Mastery of Asanas is not only conducive to an elevated mood and psychological and physical health, but also prepares the practitioner to ascend further up the ladder of Yoga.  Having mastered any Asana to perfection, you can try concentration.  However, you do not need to be in an Asana to concentrate.  You can concentrate in any comfortable position, for example, lying down.  The goal of concentration is to achieve a state of deep self-hypnosis.  The techniques for inducing hypnosis and self-hypnosis are well known and I will not discuss them in detail here.  Verbal autosuggestion is a possible route.  You can fix your eyes on a bright point, you can look at your own navel or at a point 10 cm above your navel.  You can listen to the sound of silence, you can picture bright images of warmth and heaviness, vividly visualize colors, or you can imagine God, you can repeat the syllable “OM” or any other word, you can imagine the touch of water or fire ascending the column of your spine. You can image the alternation of a rippled and smooth water surface, you can image any dynamic process.  You can do all this at one time, or in turn. I recommend choosing a particular concentration technique and never straying from it. Best of all is to learn by heart, to memorize like a prayer, a standard text for hypnotic induction that can be found in any hypnosis textbook: “Your eyelids are closing, you are getting sleepy…” (Except, instead of “your,” you should say “my.”)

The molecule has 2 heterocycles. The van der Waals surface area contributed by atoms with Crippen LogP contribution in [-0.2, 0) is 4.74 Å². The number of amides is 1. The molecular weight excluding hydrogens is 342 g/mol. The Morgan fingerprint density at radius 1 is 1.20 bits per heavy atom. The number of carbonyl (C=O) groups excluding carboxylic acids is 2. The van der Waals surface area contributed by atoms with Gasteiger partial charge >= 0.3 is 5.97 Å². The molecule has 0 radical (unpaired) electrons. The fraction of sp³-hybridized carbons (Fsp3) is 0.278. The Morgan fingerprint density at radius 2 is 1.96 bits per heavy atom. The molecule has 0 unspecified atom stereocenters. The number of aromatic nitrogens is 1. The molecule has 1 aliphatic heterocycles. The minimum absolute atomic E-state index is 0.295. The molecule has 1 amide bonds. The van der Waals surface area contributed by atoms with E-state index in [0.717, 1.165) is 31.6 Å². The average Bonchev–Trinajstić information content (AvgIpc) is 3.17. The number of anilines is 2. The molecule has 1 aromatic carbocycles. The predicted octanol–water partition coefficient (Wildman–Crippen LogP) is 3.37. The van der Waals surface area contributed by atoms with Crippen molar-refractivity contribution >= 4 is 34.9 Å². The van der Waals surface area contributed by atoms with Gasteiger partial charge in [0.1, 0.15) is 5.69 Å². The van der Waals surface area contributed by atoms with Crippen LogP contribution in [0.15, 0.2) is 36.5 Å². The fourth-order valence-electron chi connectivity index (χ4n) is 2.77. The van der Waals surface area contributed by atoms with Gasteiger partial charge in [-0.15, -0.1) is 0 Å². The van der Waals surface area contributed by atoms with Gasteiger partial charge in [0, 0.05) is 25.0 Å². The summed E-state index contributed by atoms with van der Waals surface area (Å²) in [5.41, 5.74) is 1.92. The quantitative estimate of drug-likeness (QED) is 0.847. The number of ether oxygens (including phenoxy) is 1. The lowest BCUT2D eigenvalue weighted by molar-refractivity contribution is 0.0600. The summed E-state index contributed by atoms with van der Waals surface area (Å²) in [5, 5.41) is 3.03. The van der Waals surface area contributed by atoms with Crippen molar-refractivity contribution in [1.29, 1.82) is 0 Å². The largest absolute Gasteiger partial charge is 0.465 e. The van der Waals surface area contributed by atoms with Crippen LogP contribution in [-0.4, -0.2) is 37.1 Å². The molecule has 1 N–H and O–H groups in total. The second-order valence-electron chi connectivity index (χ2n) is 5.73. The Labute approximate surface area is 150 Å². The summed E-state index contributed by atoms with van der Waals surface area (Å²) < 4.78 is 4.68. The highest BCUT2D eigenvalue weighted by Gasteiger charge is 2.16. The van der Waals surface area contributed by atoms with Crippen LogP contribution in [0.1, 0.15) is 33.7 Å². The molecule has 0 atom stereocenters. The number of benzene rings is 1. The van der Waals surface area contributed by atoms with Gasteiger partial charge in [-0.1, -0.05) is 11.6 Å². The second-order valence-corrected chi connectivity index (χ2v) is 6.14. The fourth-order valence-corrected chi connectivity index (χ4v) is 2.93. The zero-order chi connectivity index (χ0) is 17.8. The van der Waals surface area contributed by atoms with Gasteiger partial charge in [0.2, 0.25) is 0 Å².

Only after you have learned to plunge yourself into deep hypnosis and have learned how, automatically without conscious control, to follow the suggestions in the self hypnosis formula (for example, if the formula includes the suggestion that you draw a lotus flower on a piece of paper, and after you are awakened by the memorized, unconscious self-suggestion at the end of the text to “wake up,” you will have absolutely no idea how a drawing of a lotus got into your hands), only then will you be entitled to consider that you have mastered concentration and thus will be able to move on to breathing.  Of course you can use a tape recorder for self-hypnosis. Although that would be a violation of the tradition of Yoga, it makes the task much easier. Unlike concentration, which, in principle can be performed without first learning to do Asanas, breathing exercises must not be performed until you have perfectly mastered self-hypnosis (concentration).

There are only scattered instances of breathing exercises being successfully performed in a wakeful, active state.  Indeed, the technique for breathing becomes dramatically more difficult to implement under such conditions.  It becomes so complicated that describing it in comprehensible words becomes impossible.  Nevertheless, I will say a few words about this later.

The normal practice is to first immerse yourself in a state of deep hypnosis, let us say, using a tape recorder, and then to induce one or another breathing rhythm in yourself. Induce is the key word.  When, a companion or your teacher has confirmed that the rhythm given by the tape recorder (one can simply count during recording) is being followed, then you can move on to Pranayama, that is very slow, maximally deep breathing with maximal holding of breath on inhalation and exhalation.  Here duration of breath holding must be increased very slowly and gradually.  You must achieve a rhythm of 1-minute inhalation 1-minute holding of the breath, 1-minute exhalation, and 1-minute holding of the breath, etc.